Warning: This series contains some seriously explicit imagery and may not be suitable for work environments.
Pop culture has the tendency to collectively fixate on a single supernatural phenomenon for a period of time, obsessing over vampires or zombies or wizards until they fade out of relevance and make way for a new paranormal craze. These days, it's witches. Specifically, fictional practitioners of witchcraft that often celebrate and empower the feminine other. The current witch mania plays out intensely on social media, as well as through contemporary film, art, and fashion.
Rewind a couple of centuries, though, and devilish demons were all the rage -- naughty little fiends who were as titillated as they were repulsive. "Impish, hyper-sexual, grotesque, playful; sort of the antithesis of what a proper citizen of the era was expected to be," Robert Stewart explained to The Huffington Post.
Stewart is the self-described webmaster of Delta of Venus, an online compendium of vintage erotica, containing everything from X-rated silent films to 16th-century drawings of doing the dirty. A particular pocket of his website is devoted to what he calls "devilries," bizarre and explicit renderings of ladies getting physical with various demonic forms. In one image, a short and chubby demon dangles a phallus from his neck like a fleshy bib. In another, a parade of demonic jokesters emerge festively from a large vagina.
The webmaster discovered the images years ago when he purchased an antique photo album that happened to have some devilish illustrations tossed in. "Aside from the unique visual style, I loved how playful these pieces were, sort of gleefully obscene," Steward recalled. "They capture the mischievousness of lust in a way that still kind of resonates today. A reminder to not take sex seriously all the time."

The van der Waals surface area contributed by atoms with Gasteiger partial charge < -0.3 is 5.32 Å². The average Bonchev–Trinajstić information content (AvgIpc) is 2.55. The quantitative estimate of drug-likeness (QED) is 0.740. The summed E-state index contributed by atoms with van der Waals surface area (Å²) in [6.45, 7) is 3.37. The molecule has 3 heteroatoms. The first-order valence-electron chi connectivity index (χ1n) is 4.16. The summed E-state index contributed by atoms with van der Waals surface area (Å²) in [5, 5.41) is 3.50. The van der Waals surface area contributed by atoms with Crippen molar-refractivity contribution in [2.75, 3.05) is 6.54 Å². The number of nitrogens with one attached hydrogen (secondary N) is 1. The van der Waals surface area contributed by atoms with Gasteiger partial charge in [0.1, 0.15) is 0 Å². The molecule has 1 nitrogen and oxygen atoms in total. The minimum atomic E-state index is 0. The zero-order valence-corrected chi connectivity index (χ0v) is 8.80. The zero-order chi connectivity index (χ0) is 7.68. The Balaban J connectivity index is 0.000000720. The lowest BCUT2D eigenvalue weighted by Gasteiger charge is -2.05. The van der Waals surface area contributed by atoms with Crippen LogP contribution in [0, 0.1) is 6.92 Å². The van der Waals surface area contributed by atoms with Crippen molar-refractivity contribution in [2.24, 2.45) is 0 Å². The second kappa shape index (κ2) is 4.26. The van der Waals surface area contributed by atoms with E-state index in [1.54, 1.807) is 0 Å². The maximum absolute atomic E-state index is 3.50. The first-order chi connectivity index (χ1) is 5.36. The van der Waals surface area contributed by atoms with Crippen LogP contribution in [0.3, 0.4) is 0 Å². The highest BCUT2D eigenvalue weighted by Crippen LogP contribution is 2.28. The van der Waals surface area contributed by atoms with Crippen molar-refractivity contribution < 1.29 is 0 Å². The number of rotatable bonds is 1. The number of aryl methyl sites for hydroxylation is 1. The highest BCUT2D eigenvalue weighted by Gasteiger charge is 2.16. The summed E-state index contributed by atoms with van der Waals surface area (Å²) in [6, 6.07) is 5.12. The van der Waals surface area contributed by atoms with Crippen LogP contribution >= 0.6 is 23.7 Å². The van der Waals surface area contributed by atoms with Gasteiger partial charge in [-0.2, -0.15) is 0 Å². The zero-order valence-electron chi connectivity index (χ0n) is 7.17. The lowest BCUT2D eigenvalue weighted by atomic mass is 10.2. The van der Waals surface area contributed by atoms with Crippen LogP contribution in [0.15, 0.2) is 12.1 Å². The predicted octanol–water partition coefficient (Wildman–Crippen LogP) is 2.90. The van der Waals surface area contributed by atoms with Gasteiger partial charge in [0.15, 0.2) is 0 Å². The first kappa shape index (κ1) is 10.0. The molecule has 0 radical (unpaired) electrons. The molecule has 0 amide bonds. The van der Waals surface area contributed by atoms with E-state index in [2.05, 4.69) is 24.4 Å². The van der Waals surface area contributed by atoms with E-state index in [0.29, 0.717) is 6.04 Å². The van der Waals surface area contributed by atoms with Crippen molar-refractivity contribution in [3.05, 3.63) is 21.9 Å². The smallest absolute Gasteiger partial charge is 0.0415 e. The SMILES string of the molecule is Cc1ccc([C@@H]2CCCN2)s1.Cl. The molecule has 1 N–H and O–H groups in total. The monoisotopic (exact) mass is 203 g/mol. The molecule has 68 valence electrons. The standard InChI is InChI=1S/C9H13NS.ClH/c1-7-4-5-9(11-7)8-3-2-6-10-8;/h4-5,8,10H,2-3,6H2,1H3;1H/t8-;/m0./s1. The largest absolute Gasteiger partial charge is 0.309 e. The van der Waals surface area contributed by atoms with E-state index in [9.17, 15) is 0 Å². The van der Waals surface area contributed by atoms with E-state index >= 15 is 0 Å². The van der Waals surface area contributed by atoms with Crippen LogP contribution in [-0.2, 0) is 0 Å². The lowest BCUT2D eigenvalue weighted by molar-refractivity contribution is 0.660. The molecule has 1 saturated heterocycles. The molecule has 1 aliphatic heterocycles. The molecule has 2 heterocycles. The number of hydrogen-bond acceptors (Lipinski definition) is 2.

A striking aspect of the devil illustrations, Stewart points out, is that the prim and proper ladies featured in the images seem to be consenting participants in the sexual acts taking place, and they often experience pleasure. "To me it seems to be a commentary on how the expectations of chastity and propriety in the 19th century -- and by extension, the male-dominated society that created them -- were by and large joyless and especially repressive for the female gender. The women are left turning to supernatural entities for pleasure and play."
Stewart's illustrations are second- and third-hand reproductions by anonymous artists, though he notes you can find some of the original lithographs for sale online. According to the curator, the first original artist to dabble in the devil was a French man by the name of Eugene le Poittevin. (If you've heard the name, and aren't a devilry aficionado, you may recognize le Poittevin from his far more SFW landscapes and maritime-themed work.)
In 1832, le Poittevin published a collection of devil-centric erotic stories titled Les Diableries Érotiques, filled with playful and obscene content that sent 19th-century Paris into a frenzy. Following its contentious success, he soon created more books riffing on the similar theme of devil sex.
"There's not really any 'Evil' with a capital 'E' at work," Stewart clarified. Rather, this devil has more in common with the Greek mythological image of the satyr exuding lewd lustiness. "It feels like we're getting classical archetypes filtered through a Judeo-Christian lens. Dionysus, Bacchus, Priapus, all by way of Satan and his minions."
Le Poittevin's ideas of feminine sexuality and wayward paramours have roots in libertine traditions, as expressed in the work of Marquis de Sade and the hedonistic court of Charles II. But his art tied unfulfilled desire to the devil himself for the first time. Other artists followed suit, including Achille Devéria. "We could dub him a copycat but the images are technically proficient and entertaining in their own right," Stewart said.
Eventually, like most cultural phases, the demonic fire died out. Stewart cites the 1839 advent of the daguerrotype, an early photographic process that radically changed the way images were made and seen. By 1860, he says, the demand for daguerrotypes had effectively overshadowed the demand for illustrations. Before long, photos would be the primary mode of displaying explicit visuals.
Luckily, the infernal erotica of "devilries" lives on today, thanks to individuals like Stewart, who are willing to share their illustrated oddities online. For those seeking a bit of retro indulgence, check out our past coverage of Delta of Venus here. For more on the strange, satanic moment in erotic history, see the visuals below.